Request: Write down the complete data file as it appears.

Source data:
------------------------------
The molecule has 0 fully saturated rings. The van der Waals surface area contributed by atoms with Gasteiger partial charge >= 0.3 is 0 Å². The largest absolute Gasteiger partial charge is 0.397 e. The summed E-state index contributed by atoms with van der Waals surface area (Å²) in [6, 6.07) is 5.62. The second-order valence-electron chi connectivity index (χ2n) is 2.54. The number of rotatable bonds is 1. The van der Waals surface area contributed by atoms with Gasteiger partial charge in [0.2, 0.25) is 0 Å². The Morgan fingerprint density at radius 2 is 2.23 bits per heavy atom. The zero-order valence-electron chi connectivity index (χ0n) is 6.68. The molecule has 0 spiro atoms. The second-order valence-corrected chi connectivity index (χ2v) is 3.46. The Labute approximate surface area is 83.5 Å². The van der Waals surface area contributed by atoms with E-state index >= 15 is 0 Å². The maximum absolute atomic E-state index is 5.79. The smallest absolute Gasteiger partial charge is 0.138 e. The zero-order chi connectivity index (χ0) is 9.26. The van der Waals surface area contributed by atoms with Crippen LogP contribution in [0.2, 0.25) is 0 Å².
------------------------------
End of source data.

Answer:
The molecule has 0 fully saturated rings. The van der Waals surface area contributed by atoms with Gasteiger partial charge >= 0.3 is 0 Å². The largest absolute Gasteiger partial charge is 0.397 e. The summed E-state index contributed by atoms with van der Waals surface area (Å²) in [6, 6.07) is 5.62. The second-order valence-electron chi connectivity index (χ2n) is 2.54. The number of rotatable bonds is 1. The van der Waals surface area contributed by atoms with Gasteiger partial charge in [0.2, 0.25) is 0 Å². The Morgan fingerprint density at radius 2 is 2.23 bits per heavy atom. The zero-order valence-electron chi connectivity index (χ0n) is 6.68. The molecule has 0 spiro atoms. The second-order valence-corrected chi connectivity index (χ2v) is 3.46. The Labute approximate surface area is 83.5 Å². The van der Waals surface area contributed by atoms with E-state index >= 15 is 0 Å². The maximum absolute atomic E-state index is 5.79. The smallest absolute Gasteiger partial charge is 0.138 e. The zero-order chi connectivity index (χ0) is 9.26. The van der Waals surface area contributed by atoms with Crippen LogP contribution in [0.2, 0.25) is 0 Å².